President, the use and custodianship of the Great Seal, and the execution of the White House’s protocol functions. As may be deduced from the stated, therefore, the office of the Secretary of State is an extremely influential one, with its associate powers reaching far beyond those assigned to the Vice-President. It is precisely because of this that, even though the Secretary of State is fourth in line to the succession of the presidency, this particular office has been traditionally viewed as a stepping stone to the Presidency. Indeed, several secretaries of state, including Thomas Jefferson, were later elected to the Presidency (DeConde, 1962). Given the importance of the defined office, it is useful to research the occupation of those who filled this position and comparatively analyze the historical retention rate of Secretaries of State between Democratic and Republican Administrations.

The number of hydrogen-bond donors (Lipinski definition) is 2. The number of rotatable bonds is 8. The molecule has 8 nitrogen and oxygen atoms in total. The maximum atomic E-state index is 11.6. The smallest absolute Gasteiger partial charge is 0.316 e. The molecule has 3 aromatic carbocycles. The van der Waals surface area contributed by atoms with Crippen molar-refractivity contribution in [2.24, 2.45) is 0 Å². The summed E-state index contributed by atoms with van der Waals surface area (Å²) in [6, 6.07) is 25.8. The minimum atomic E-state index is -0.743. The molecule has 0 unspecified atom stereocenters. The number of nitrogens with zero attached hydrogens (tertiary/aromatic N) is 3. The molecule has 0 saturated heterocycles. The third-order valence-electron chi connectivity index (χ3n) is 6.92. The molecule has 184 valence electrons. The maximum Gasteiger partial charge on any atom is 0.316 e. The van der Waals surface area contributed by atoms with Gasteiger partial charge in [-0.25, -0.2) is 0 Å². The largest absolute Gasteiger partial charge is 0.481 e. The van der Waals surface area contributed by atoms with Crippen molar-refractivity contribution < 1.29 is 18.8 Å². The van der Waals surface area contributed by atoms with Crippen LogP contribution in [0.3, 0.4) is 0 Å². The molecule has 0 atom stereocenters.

Focusing on the time period from 1897 to the present, history shows that there were thirty-two U.S. Secretaries of State. Many had had a career in politics prior to their appointment and, several had been appointed to various offices in previous administrations. Only three of the thirty-two had had an army career which, in light of this office’s primarily being a diplomatic one, is understandable. Similarly, only four were university professors/academics while a total of six had been career diplomats prior to their appointment. As regards the majority, records show that seventeen were lawyers (“Federal Government,” 2006)
A more critical analysis of the facts outlined in the above leads to an interesting conclusion. While both Democratic and Republican Administrations display a comparable tendency to select their secretaries of state from amongst those who have a legal background, the Republicans have a much more pronounced preference for university professors, having appointed three of the four which served, than